Despite the misleading non-Deutsch name, Wellington Partners is one of the oldest and largest VCs in Germany, with previous investments including Xing, ImmobilienScout and the Samwer brothers’ Alando.
Now, the firm is broadening its reach to become a pan-European VC for Internet and digital startups. We caught up with Christian Thaler-Wolski, Principal at Wellington Partners, to talk Berlin, bubbles of hype and the perfect prep for becoming a VC.
VV: Hi Christian, when did Wellington Partners raise its last fund?
CTW: Our most recent fund is from 2008 – it’s a €265m fund. In addition to early stage investments, we’ve also done a few growth investments out of that fund– that is, investments of €10-15m.
We have over $1bn under management and are actively investing, predominantly in early-stage companies.
Many of the big German brand names were funded by Wellington Partners – companies such as Immobilienscout, Xing and Alando, which was acquired by eBay, for example.
About seven years ago, we internationalised the partnership and opened an office in London. We are a pan-European VC now and investors in Spotify, Hailo, YPlan, EyeEm and other great companies. We like to invest in startups that come out of Europe and have global ambitions.
What’s your background?
Believe it or not, I was born and raised in East Berlin! My first job in technology was at Oracle, where I spent five years in product sales and key account management.
I know it’s not the usual path for a VC, but it’s been really helpful to have this experience, as I’m able to advise our portfolio companies on things like structuring pricing models, building sales teams, integrating sales channels as well as developing sales strategies, methodologies, and metrics.
My first taste of startup life was when I joined CareerConcept, a student loan vendor, as the director of business development. Working at CareerConcept gave me my first exposure to VC, which I found exciting. I joined Target Partners briefly and then moved to Wellington Partners three and a half years ago.
What is your most recent investment?
Import.io – an API marketplace. It allows data owners and users to create a marketplace and trade data, instead of scraping data. A lot of traffic on the internet is scraped data and our hypothesis is that you don’t need to scrape anymore because you can get better quality data by buying it from whoever made it.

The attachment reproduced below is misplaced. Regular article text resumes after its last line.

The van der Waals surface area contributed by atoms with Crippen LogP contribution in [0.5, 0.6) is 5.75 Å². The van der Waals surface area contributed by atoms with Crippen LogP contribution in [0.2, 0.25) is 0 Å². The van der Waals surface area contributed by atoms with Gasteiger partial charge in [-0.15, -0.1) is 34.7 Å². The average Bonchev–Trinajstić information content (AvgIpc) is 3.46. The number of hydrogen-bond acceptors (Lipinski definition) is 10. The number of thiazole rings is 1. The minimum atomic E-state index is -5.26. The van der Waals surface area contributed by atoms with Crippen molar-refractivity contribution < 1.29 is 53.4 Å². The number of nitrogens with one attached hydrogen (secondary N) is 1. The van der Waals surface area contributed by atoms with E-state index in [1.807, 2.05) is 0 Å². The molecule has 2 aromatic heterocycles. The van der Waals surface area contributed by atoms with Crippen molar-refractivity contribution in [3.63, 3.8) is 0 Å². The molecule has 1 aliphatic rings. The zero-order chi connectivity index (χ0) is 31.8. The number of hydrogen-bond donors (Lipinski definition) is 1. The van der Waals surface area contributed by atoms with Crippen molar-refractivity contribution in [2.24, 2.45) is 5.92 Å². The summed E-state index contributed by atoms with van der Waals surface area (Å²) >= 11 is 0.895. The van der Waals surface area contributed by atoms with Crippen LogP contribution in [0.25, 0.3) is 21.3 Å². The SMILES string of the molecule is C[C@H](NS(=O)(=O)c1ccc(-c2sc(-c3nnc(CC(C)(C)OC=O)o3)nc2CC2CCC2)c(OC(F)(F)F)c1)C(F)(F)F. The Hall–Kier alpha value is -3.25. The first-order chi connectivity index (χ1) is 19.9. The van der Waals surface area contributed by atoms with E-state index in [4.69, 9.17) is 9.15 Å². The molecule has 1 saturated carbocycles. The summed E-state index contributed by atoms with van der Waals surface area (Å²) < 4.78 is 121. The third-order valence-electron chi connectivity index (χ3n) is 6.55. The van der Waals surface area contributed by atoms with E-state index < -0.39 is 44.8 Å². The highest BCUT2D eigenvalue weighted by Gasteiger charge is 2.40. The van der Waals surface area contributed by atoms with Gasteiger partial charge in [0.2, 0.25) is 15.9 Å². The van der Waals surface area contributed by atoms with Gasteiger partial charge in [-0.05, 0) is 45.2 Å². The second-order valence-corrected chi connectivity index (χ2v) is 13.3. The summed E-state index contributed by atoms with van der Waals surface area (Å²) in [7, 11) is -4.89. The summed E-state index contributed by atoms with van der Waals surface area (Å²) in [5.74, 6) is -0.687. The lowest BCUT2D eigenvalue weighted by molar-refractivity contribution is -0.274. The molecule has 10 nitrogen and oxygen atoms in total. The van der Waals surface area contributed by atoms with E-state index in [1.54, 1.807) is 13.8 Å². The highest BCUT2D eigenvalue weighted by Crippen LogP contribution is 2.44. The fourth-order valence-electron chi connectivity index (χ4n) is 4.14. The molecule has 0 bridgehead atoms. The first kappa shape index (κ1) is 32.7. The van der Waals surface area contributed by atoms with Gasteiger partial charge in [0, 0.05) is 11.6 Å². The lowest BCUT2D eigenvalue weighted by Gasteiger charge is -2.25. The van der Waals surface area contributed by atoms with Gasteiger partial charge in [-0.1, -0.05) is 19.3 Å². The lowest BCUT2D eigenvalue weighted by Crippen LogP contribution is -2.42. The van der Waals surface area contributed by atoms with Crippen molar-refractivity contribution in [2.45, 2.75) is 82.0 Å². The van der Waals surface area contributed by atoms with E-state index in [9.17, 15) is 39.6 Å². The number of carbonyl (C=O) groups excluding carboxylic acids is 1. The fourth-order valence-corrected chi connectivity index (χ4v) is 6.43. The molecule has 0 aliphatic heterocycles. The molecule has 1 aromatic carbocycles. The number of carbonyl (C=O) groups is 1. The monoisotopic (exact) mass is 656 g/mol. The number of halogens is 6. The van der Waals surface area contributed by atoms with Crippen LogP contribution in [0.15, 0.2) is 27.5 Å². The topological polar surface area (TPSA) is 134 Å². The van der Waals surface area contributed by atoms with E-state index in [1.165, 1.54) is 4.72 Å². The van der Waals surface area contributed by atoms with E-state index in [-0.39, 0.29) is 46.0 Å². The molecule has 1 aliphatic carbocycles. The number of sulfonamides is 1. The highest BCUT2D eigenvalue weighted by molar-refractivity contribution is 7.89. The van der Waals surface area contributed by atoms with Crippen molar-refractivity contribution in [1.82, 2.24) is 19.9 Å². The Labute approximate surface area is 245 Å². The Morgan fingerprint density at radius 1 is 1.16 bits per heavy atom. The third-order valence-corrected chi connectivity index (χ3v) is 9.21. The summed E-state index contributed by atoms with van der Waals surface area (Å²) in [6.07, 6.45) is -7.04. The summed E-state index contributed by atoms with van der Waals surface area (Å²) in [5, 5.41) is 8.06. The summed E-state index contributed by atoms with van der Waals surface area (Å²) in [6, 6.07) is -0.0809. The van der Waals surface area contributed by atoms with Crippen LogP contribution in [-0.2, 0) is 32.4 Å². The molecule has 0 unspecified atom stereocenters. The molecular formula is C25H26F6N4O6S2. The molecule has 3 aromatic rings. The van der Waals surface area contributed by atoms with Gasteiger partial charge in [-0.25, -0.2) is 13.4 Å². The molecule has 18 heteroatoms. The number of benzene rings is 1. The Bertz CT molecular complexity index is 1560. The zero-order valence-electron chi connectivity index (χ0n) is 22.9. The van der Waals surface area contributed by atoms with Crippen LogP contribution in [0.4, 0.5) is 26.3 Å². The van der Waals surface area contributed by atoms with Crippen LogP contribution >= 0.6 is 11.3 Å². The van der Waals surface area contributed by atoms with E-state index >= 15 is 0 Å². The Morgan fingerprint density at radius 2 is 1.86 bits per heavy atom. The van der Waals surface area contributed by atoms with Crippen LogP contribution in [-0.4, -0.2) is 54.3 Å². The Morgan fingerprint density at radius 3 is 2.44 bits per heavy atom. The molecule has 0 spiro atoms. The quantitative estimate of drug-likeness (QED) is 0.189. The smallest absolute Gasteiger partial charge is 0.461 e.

What areas are you most excited about investing in the future?
I’ve spent a lot of time with consumer-centric or app-centric startups that we have invested in. But if you look at the people involved in Wellington, some of them, including myself, have a background in software. So I spend a lot of time looking at startups in SaaS, and I help them with making decisions on pricing, sales channels etc. Software is big for us.
Have you seen big changes in the VC ecosystem in Europe?
There is more competition. The fallout from the 2000-2001 bubble meant everything went into hibernation for a few years. Then it rebounded and now you have a situation where you can create better startups with less money. In fact, you can create much better startups with much less money. And that is probably the biggest disruptor that is also changing the investment landscape.
Now, you basically just put your apps on Github, deploy to Heroku, and run on Amazon Web Service – it costs at most €50,000 to build an app and see how it’s going. Then, when you have some traction, you raise money from a VC. This is hugely different from five or ten years ago because you can very quickly iterate on the product market fit and can be in an entirely different negotiation position vis-a-vis the VC when you raise that first round.